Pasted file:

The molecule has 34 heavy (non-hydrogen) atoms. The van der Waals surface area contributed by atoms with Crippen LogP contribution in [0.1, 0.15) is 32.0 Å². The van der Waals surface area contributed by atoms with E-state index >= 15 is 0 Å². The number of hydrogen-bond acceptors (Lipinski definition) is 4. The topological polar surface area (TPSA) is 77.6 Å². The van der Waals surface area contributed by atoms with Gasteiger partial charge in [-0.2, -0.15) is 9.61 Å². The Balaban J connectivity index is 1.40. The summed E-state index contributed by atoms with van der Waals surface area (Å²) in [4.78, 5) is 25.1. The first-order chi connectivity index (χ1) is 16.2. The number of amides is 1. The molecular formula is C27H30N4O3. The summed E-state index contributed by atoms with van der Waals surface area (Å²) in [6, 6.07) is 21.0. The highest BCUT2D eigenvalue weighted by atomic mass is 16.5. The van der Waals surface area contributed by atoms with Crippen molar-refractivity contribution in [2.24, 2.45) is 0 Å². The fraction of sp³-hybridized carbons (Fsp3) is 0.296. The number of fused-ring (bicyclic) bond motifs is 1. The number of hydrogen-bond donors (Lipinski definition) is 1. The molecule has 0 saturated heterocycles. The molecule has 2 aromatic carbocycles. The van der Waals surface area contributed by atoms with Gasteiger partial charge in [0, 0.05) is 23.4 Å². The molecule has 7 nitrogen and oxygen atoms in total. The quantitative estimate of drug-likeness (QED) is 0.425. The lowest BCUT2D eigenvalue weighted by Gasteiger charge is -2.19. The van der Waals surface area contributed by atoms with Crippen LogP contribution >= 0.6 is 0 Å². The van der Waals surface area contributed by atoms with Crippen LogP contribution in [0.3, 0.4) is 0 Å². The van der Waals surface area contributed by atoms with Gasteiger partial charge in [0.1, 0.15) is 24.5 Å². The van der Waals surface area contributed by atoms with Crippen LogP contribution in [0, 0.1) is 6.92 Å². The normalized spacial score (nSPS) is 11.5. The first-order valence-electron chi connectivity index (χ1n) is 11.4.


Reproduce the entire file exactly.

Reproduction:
The molecule has 34 heavy (non-hydrogen) atoms. The van der Waals surface area contributed by atoms with Crippen LogP contribution in [0.1, 0.15) is 32.0 Å². The van der Waals surface area contributed by atoms with E-state index >= 15 is 0 Å². The number of hydrogen-bond acceptors (Lipinski definition) is 4. The topological polar surface area (TPSA) is 77.6 Å². The van der Waals surface area contributed by atoms with Gasteiger partial charge in [-0.2, -0.15) is 9.61 Å². The Balaban J connectivity index is 1.40. The summed E-state index contributed by atoms with van der Waals surface area (Å²) in [4.78, 5) is 25.1. The first-order chi connectivity index (χ1) is 16.2. The number of amides is 1. The molecular formula is C27H30N4O3. The summed E-state index contributed by atoms with van der Waals surface area (Å²) in [6, 6.07) is 21.0. The highest BCUT2D eigenvalue weighted by atomic mass is 16.5. The van der Waals surface area contributed by atoms with Crippen molar-refractivity contribution in [2.24, 2.45) is 0 Å². The fraction of sp³-hybridized carbons (Fsp3) is 0.296. The number of fused-ring (bicyclic) bond motifs is 1. The number of hydrogen-bond donors (Lipinski definition) is 1. The molecule has 0 saturated heterocycles. The molecule has 2 aromatic carbocycles. The van der Waals surface area contributed by atoms with Gasteiger partial charge in [0, 0.05) is 23.4 Å². The molecule has 7 nitrogen and oxygen atoms in total. The quantitative estimate of drug-likeness (QED) is 0.425. The lowest BCUT2D eigenvalue weighted by Gasteiger charge is -2.19. The van der Waals surface area contributed by atoms with Crippen LogP contribution >= 0.6 is 0 Å². The van der Waals surface area contributed by atoms with Crippen LogP contribution in [0.3, 0.4) is 0 Å². The van der Waals surface area contributed by atoms with Gasteiger partial charge in [0.1, 0.15) is 24.5 Å². The van der Waals surface area contributed by atoms with Crippen LogP contribution in [0, 0.1) is 6.92 Å². The normalized spacial score (nSPS) is 11.5. The first-order valence-electron chi connectivity index (χ1n) is 11.4.